Council discusses development tool

Members of Marietta City Council’s planning, zoning, annexation and housing committee held a brief discussion Tuesday afternoon on development in the city’s community reinvestment area (CRA).

The Ohio Community Reinvestment Area program is an economic development tool city governments can use to provide tax abatements for property owners who renovate existing buildings or construct new facilities within the designated CRA.

The city’s current CRA was designated by city council in 2007 and includes Front, Second and Third streets, bounded by Ohio Street to the south and Scammel Street to the north in the downtown area.

In the Harmar district the CRA includes the 500 block of Fort Street, the 100 blocks of Grand, Groves and Leland avenues, and the 100 block of Lancaster Street. The Harmar CRA also includes the 200-1100 blocks of Gilman Avenue, 300 and 400 blocks of Franklin Street and 100 and 200 blocks of Maple Street and Putnam Avenue.

Only one business has taken advantage of the CRA since it was developed. Ken and Dagmar Kupsche, co-owners of The Cook’s Shop on Front Street, received a 49 percent property tax abatement for renovating a former grocery warehouse into their kitchen supply business with living quarters upstairs.

“It took a year to get the paperwork done for the Kupsches, and the abatement amounts to a savings of about $1,000 a year for 12 years,” said council president Walt Brothers.

Councilman Tom Vukovic, D-4th Ward, noted developers can become discouraged if it takes a year to obtain approval for a CRA tax reduction.

“If someone wants to take advantage of this, we should at least be able to give them an idea of the amount of time it will take,” he said.

A second CRA project may now be in the works.

Last week Hunt Brawley, director of development for the nonprofit Hippodrome-Colony Historical Theatre Association, asked council members to consider approving a 100 percent CRA abatement that would benefit the Peoples Bank Theatre (former Colony Theatre) renovation project.

Vukovic noted that before any CRA abatement can be considered by council, the developer requesting the waiver must first obtain permission from the city’s three school districts, including Marietta City Schools, Ewing School, and WASCO, Inc. He said those institutions receive some support from the city property tax.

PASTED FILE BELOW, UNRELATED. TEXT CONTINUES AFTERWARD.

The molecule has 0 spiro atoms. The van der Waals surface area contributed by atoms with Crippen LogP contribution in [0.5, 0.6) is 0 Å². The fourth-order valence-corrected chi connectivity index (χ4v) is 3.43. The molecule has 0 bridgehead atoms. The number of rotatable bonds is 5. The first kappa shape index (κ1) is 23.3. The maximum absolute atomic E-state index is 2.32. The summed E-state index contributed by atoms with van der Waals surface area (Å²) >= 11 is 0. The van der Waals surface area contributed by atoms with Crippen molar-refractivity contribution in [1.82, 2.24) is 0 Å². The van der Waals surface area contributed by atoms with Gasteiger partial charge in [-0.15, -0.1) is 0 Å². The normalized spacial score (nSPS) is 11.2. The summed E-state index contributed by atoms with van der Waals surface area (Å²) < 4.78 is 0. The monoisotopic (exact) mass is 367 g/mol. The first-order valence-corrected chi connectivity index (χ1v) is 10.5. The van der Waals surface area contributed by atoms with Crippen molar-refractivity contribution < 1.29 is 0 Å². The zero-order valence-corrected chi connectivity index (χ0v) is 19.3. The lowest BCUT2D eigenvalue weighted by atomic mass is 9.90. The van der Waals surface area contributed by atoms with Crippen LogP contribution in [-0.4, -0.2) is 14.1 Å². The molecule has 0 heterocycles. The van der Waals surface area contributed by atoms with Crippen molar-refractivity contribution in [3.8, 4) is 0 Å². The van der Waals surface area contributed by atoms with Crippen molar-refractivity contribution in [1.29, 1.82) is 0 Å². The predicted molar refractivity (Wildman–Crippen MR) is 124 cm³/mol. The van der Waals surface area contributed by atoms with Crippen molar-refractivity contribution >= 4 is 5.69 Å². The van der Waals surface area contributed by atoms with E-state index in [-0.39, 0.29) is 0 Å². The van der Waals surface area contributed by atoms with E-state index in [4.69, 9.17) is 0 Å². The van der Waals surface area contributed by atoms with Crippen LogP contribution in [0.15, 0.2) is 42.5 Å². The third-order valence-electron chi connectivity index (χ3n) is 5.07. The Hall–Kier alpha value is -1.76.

Brawley is currently making contact with all three institutions about the proposed CRA abatement.

On a related issue Tuesday, the committee members talked about preservation of buildings in the downtown area.

“We really need to encourage restoration of our historic buildings,” said committee chairman Roger Kalter, D-1st Ward.

He said an example is the St. Clair building at 216 Putnam St. that has fallen into disrepair, but the out-of-town owner of the property, listed as First Bank of Ohio, is not taking care of it.

“The owner should be required to either do something or tear it down,” Kalter said.

But fellow councilman Mike McCauley, D-2nd Ward, disagreed.

“I think we need to help people fix up these buildings so they can be used,” he said. “There’s no advantage to tearing down a building and leaving a hole in our downtown business district. I don’t want to encourage people to tear down buildings instead of repairing them.”

Kalter said he’s all for preserving the structures, “But what if an owner just doesn’t care what happens to his building-what can we do?”

Council president Walt Brothers said the problem is a broad issue that includes restraints on making improvements to many downtown buildings that are located in the flood plain.

“FEMA (Federal Emergency Management Agency) has set restrictions on remodeling old buildings in the flood plain,” he said, noting regulations that limit annual improvements to 50 percent of the structure’s value.

But council member Harley Noland, D-at large, said Marietta’s downtown area has been designated a national historic district, which means improvements to those buildings are not subject to the FEMA restrictions.

“If the building is in the historic district you can do whatever you want,” he said.

Kalter said he would like to see the second floors of more downtown buildings renovated into loft apartments and credited local developer Keith Malone for renovating several Front Street buildings into quality loft apartments.

“Those types of apartments could be rented for $1,200 a month,” he said.

But McCauley noted that making such upgrades can be costly to a developer.

“Sprinkler systems (for fire suppression) are required when buildings are renovated into apartments, and that can be expensive,” he said.

Kalter said more downtown buildings could use better fire alarm and suppression systems, noting that only about a quarter of those structures are currently protected by such systems.